From The Charlotte Observer, Dec. 23
Both Gov. Mike Easley and Attorney General Roy Cooper can give a heck of a speech about open records, open meetings and transparency in government. It all sounds quite promising.
But when it comes time to producing information that belongs to the taxpayers who provide the bulk of the state’s $20 billion-plus annual budget, the promise of transparency becomes murky, bordering on opaque. What the public is likely to get in some cases is a form whose most important information has been blacked out.
We’re not talking about all records, or even most of them. But in too many cases that bear directly on how well state government is doing its job — or how poorly — the Easley administration isn’t providing information that the N.C. General Assembly intended to be made publicly available.
The News & Observer reported last week that officials at the Department of Health and Human Services have begun blacking out information that once was routinely released, including information from police departments at the agency’s mental hospitals. Federal rules require that the names of patients, addresses and Social Security numbers be blocked from distribution.
But when news reporters have sought other information on the deaths of patients who died in mental hospitals, or about a reported rape at Cherry Hospital in Goldsboro, most information was blacked out before the reports were released, the paper reported.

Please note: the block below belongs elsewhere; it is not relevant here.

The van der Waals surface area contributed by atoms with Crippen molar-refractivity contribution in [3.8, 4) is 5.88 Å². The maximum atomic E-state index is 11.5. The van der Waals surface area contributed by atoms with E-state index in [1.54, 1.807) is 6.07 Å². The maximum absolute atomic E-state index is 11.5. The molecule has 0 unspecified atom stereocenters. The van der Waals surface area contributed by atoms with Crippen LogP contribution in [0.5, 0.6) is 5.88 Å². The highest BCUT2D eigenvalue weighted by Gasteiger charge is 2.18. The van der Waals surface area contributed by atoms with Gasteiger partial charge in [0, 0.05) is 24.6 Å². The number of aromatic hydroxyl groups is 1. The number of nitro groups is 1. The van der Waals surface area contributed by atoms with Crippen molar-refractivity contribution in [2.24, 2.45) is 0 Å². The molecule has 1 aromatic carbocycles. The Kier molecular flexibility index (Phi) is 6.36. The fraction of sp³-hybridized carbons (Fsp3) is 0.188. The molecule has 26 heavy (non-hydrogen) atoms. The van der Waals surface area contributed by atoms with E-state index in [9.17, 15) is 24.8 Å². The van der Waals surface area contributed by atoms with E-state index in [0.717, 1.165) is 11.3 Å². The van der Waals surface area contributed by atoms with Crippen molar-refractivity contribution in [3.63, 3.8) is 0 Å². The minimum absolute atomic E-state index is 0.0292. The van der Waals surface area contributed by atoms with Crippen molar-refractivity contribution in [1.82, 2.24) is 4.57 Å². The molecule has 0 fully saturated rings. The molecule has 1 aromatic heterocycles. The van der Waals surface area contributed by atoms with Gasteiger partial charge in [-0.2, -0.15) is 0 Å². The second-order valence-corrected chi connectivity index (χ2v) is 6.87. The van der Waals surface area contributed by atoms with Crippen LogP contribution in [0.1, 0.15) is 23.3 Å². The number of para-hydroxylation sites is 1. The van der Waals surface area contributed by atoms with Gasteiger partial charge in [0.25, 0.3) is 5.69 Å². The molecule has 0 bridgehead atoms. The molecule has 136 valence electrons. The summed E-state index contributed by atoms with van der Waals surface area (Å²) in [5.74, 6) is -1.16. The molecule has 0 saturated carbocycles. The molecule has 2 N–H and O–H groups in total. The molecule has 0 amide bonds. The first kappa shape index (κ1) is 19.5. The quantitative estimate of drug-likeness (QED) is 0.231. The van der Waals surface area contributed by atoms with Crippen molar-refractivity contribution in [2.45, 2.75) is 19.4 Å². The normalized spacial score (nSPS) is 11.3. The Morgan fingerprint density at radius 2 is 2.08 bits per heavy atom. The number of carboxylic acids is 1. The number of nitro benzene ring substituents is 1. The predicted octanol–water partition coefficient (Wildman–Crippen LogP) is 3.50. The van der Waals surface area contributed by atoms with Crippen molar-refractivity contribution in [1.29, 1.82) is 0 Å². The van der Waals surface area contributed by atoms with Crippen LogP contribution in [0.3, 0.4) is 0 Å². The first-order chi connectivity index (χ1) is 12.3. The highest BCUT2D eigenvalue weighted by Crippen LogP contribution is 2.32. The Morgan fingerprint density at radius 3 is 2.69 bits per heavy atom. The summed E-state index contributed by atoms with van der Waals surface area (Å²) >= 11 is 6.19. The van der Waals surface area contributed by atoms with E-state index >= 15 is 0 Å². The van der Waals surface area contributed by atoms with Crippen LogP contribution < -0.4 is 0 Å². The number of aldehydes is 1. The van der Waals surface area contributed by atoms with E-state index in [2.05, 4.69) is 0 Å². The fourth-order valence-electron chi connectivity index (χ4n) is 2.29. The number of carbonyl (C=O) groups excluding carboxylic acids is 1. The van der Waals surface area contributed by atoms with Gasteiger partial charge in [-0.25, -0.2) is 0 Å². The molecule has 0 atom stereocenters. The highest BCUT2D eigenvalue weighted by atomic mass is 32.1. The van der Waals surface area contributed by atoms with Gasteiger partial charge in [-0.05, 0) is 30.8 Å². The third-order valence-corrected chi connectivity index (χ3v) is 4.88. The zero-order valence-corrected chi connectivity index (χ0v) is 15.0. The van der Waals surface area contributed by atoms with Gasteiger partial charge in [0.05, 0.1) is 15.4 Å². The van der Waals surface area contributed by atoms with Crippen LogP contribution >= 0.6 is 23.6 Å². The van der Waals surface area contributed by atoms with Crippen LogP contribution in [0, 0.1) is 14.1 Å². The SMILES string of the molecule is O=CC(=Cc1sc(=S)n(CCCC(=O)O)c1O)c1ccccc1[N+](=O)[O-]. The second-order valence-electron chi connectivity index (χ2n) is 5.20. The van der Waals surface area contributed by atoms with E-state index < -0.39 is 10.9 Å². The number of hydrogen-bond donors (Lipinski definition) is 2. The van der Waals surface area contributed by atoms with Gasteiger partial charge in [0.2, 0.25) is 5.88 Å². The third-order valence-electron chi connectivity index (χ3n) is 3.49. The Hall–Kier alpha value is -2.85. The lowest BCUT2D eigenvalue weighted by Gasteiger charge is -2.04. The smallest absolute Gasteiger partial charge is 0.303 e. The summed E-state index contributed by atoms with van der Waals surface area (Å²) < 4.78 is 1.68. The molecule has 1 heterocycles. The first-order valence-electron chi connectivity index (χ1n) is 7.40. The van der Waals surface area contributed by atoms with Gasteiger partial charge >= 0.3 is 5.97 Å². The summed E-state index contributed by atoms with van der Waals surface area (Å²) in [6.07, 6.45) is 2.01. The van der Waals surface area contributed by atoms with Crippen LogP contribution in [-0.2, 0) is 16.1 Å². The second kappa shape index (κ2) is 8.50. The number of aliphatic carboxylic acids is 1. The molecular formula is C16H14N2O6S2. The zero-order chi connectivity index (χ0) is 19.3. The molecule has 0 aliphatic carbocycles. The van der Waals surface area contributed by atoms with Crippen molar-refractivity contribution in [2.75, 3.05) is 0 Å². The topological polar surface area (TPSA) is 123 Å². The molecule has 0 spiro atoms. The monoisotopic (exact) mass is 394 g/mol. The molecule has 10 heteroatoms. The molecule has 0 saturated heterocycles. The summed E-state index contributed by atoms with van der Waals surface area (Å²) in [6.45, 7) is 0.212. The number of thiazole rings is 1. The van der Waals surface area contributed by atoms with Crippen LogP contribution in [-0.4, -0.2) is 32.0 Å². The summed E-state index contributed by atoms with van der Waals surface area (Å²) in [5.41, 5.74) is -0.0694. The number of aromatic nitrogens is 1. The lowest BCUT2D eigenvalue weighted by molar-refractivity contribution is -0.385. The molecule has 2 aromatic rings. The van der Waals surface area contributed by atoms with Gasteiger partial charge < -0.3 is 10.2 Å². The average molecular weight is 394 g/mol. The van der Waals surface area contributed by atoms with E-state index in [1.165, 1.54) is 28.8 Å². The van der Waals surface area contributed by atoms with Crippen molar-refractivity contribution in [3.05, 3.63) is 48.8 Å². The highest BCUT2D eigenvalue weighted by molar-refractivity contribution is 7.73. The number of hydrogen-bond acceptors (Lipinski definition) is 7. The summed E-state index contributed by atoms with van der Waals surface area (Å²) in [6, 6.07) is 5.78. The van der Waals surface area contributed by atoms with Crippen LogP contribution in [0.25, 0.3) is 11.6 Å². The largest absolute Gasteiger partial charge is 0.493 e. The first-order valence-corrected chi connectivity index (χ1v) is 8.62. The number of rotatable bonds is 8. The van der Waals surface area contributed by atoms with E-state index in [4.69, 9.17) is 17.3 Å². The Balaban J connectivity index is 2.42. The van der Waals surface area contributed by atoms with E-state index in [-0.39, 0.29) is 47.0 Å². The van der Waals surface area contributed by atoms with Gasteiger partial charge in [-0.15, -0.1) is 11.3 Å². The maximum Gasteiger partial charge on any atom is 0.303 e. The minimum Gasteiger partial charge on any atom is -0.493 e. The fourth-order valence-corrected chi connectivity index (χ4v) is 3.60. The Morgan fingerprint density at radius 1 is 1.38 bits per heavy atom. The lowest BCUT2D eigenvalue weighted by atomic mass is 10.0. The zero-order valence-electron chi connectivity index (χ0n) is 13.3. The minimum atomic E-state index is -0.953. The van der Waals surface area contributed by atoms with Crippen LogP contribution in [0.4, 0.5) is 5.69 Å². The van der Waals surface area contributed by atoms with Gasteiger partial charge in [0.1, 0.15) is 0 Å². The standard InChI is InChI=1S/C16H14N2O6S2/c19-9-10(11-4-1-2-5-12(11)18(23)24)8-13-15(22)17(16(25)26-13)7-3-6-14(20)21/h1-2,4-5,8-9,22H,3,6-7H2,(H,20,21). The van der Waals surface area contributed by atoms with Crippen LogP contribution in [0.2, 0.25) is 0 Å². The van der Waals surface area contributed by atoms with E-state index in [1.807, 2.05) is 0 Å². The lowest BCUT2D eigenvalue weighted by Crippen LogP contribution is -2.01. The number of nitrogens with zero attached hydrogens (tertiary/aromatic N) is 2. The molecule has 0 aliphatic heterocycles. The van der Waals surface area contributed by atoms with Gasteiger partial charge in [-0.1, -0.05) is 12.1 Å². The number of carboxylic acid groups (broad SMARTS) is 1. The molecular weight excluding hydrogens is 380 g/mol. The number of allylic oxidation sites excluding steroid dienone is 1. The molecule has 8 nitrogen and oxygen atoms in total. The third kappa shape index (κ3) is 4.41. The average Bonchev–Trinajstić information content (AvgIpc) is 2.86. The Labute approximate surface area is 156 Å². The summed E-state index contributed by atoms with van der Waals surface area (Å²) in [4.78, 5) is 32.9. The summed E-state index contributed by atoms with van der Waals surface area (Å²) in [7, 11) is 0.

State Sen. Martin Nesbitt, D-Buncombe, sponsored a bill requiring all hospital deaths to be reviewed by the state’s Chief Medical Examiner. Easley signed it into law in late July. Nesbitt said the intent of the law was for the medical examiner to make the reports available.
Something’s not right. In their attention to following the letter of the law, state agencies in some cases have adopted overly restrictive policies that frustrate the orderly dissemination of public information to the public.
The legislature clearly intended these records to be public, but if the medical examiner and the department aren’t cooperating in a way to make that happen, they are not obeying the law.
Fortunately, Govornor-elect Bev Perdue says she’ll make sure such information is made public. “I will err on the side of public information,” she told the newspaper. “I really think this stuff is wrong, and it’s inexcusable that it’s going on in North Carolina.”